The psychiatrist who diagnosed me with Bipolar II back in 1999 is retiring. I made an appointment with a psychiatrist highly recommended by a friend. Naturally I was a little bit nervous after 13 years with the same doctor.
I prepared for the appointment by updating my medications list, which I keep right on my PC's desktop, and printing it out. Then I made two new documents. One was my mental health history in brief - it ran to a couple of pages - and the second was about my current mental state - my mood and the things that are bothering me.
The new doctor was easy to talk to and asked me pretty thorough questions, including a lot about whether I'd ever had manic symptoms. (I realized finally that I'd never put my diagnosis on the documents I'd written.) We discussed my medications and what they are doing for me.
I felt like I answered "wrong" at times. For example, it felt wrong to say that just about all my hypomanic episodes have been triggered rather than spontaneous. Would that make a difference to the diagnosis?
Apparently not. She, too, diagnosed bipolar II. We made a couple of med changes. I had run out of bupropion (brand name Wellbutrin) several days ago without any drop in mood, so we are going to discontinue it for now. And she is raising my dose of lamotrigine (brand name Lamictal) from 300 to 400mg. She warned me, as she should have, to watch for a rash after the dosage increase.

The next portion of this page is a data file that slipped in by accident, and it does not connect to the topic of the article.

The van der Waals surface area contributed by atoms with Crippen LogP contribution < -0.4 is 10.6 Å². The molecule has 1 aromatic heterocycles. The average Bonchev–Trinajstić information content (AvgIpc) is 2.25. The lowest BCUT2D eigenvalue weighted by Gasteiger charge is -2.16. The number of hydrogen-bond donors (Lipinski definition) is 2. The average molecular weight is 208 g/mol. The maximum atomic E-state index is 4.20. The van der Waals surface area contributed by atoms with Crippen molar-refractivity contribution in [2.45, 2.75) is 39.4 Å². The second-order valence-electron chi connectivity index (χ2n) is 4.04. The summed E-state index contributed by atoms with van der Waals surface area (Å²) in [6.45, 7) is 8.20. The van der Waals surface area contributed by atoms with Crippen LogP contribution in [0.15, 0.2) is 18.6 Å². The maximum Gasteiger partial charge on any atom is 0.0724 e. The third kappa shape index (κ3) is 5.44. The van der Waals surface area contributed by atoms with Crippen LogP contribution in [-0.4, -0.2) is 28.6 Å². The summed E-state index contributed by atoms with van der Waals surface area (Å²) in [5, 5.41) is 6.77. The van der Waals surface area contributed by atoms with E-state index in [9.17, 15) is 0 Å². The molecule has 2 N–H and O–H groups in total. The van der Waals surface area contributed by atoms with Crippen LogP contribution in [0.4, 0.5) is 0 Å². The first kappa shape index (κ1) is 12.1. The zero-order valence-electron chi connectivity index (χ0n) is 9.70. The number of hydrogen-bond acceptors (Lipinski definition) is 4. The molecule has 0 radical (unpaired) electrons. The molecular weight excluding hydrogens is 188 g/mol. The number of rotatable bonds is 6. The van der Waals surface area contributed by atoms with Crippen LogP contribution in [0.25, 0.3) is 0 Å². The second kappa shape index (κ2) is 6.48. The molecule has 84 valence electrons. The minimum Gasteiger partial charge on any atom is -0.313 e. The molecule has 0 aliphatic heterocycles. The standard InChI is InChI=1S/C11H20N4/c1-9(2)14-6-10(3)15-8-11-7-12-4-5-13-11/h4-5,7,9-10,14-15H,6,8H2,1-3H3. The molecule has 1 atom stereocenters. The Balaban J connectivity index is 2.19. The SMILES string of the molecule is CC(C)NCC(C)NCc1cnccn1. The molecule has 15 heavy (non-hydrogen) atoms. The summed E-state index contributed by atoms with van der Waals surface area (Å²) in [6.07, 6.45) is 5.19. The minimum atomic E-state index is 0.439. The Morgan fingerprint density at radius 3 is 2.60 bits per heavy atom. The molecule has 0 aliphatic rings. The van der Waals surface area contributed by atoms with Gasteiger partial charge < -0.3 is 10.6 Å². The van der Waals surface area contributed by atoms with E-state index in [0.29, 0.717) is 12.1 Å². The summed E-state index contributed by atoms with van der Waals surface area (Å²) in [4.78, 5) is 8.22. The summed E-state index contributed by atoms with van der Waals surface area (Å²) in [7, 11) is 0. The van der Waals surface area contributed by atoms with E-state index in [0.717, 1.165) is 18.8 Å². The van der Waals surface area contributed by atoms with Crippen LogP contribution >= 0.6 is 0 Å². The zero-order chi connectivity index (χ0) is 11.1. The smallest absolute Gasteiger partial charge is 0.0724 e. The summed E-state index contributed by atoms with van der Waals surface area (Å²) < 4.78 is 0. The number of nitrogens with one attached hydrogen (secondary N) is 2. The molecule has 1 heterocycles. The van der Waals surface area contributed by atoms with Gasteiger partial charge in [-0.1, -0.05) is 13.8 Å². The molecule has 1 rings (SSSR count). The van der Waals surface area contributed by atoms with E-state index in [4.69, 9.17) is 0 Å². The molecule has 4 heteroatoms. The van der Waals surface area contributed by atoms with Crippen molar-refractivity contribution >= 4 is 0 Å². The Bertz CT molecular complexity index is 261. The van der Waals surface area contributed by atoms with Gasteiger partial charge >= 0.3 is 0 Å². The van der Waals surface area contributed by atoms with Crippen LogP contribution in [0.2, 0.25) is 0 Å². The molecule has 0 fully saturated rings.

What's going to be new for me is seeing a separate psychiatrist and psychotherapist. My old doctor also did talk therapy, but the new one only handles medications. I know that's the common way things are done now, so the change didn't take me by surprise. It's just that it's going to be so very different.
I felt comfortable with the new psychiatrist. And she told me how very helpful the documents I'd given her were. That made me feel good.
That's the advice I want to pass on to you. Whenever you see any new doctor or therapist, medical or mental health, write the information out ahead of time. You'll save time and be far less likely to forget anything when you get there.
I'll be sure to give the same documents to the psychologist when I have my first appointment.